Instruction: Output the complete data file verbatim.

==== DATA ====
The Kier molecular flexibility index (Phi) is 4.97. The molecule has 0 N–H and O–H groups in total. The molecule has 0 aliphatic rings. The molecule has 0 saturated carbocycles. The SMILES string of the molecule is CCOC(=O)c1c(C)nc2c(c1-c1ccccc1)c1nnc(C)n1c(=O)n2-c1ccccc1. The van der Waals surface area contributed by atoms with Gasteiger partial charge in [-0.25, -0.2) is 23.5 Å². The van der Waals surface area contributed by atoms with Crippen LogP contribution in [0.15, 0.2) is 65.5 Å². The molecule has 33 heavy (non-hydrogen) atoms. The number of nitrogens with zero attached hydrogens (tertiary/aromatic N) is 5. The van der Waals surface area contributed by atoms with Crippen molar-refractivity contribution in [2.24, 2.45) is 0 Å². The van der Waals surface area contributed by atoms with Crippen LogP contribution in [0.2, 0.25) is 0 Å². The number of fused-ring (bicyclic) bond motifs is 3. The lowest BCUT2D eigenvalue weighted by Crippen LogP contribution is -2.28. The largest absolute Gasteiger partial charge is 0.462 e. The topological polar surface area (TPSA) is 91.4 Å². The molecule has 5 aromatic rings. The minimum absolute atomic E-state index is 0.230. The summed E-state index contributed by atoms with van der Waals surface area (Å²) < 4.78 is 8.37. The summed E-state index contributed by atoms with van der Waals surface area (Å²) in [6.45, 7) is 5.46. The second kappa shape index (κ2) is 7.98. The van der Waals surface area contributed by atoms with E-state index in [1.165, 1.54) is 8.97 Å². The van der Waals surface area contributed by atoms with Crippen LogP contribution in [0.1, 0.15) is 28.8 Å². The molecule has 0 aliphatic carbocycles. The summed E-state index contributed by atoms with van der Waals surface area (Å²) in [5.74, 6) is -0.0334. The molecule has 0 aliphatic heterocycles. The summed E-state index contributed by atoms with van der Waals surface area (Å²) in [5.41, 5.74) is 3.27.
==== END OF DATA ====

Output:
The Kier molecular flexibility index (Phi) is 4.97. The molecule has 0 N–H and O–H groups in total. The molecule has 0 aliphatic rings. The molecule has 0 saturated carbocycles. The SMILES string of the molecule is CCOC(=O)c1c(C)nc2c(c1-c1ccccc1)c1nnc(C)n1c(=O)n2-c1ccccc1. The van der Waals surface area contributed by atoms with Gasteiger partial charge in [-0.25, -0.2) is 23.5 Å². The van der Waals surface area contributed by atoms with Crippen LogP contribution in [0.15, 0.2) is 65.5 Å². The molecule has 33 heavy (non-hydrogen) atoms. The number of nitrogens with zero attached hydrogens (tertiary/aromatic N) is 5. The van der Waals surface area contributed by atoms with Crippen molar-refractivity contribution in [2.24, 2.45) is 0 Å². The van der Waals surface area contributed by atoms with Crippen LogP contribution in [0.2, 0.25) is 0 Å². The number of fused-ring (bicyclic) bond motifs is 3. The lowest BCUT2D eigenvalue weighted by Crippen LogP contribution is -2.28. The largest absolute Gasteiger partial charge is 0.462 e. The topological polar surface area (TPSA) is 91.4 Å². The molecule has 5 aromatic rings. The minimum absolute atomic E-state index is 0.230. The summed E-state index contributed by atoms with van der Waals surface area (Å²) < 4.78 is 8.37. The summed E-state index contributed by atoms with van der Waals surface area (Å²) in [6.45, 7) is 5.46. The second kappa shape index (κ2) is 7.98. The van der Waals surface area contributed by atoms with E-state index in [1.165, 1.54) is 8.97 Å². The van der Waals surface area contributed by atoms with Crippen LogP contribution in [0.1, 0.15) is 28.8 Å². The molecule has 0 aliphatic carbocycles. The summed E-state index contributed by atoms with van der Waals surface area (Å²) in [5.74, 6) is -0.0334. The molecule has 0 aliphatic heterocycles. The summed E-state index contributed by atoms with van der Waals surface area (Å²) in [5.41, 5.74) is 3.27.